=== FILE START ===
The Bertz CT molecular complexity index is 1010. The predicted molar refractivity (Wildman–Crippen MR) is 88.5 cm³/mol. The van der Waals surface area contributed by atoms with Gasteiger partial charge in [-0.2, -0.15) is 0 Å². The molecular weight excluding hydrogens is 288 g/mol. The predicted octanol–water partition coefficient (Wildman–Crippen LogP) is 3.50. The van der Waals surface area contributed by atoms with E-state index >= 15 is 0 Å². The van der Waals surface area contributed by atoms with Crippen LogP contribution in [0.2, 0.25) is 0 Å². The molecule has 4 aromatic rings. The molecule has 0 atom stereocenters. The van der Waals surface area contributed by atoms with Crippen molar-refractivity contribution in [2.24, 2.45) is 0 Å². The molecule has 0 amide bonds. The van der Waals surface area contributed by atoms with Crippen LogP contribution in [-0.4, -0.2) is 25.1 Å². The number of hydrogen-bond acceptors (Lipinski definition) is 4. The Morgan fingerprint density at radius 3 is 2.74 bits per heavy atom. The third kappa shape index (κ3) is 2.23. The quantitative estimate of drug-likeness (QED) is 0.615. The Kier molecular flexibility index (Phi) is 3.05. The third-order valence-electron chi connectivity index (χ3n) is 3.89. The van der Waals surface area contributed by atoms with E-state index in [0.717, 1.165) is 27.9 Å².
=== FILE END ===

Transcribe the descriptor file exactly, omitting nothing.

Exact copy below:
The Bertz CT molecular complexity index is 1010. The predicted molar refractivity (Wildman–Crippen MR) is 88.5 cm³/mol. The van der Waals surface area contributed by atoms with Gasteiger partial charge in [-0.2, -0.15) is 0 Å². The molecular weight excluding hydrogens is 288 g/mol. The predicted octanol–water partition coefficient (Wildman–Crippen LogP) is 3.50. The van der Waals surface area contributed by atoms with E-state index >= 15 is 0 Å². The van der Waals surface area contributed by atoms with Crippen LogP contribution in [0.2, 0.25) is 0 Å². The molecule has 4 aromatic rings. The molecule has 0 atom stereocenters. The van der Waals surface area contributed by atoms with Crippen molar-refractivity contribution in [2.24, 2.45) is 0 Å². The molecule has 0 amide bonds. The van der Waals surface area contributed by atoms with Crippen LogP contribution in [-0.4, -0.2) is 25.1 Å². The number of hydrogen-bond acceptors (Lipinski definition) is 4. The Morgan fingerprint density at radius 3 is 2.74 bits per heavy atom. The third kappa shape index (κ3) is 2.23. The quantitative estimate of drug-likeness (QED) is 0.615. The Kier molecular flexibility index (Phi) is 3.05. The third-order valence-electron chi connectivity index (χ3n) is 3.89. The van der Waals surface area contributed by atoms with E-state index in [0.717, 1.165) is 27.9 Å².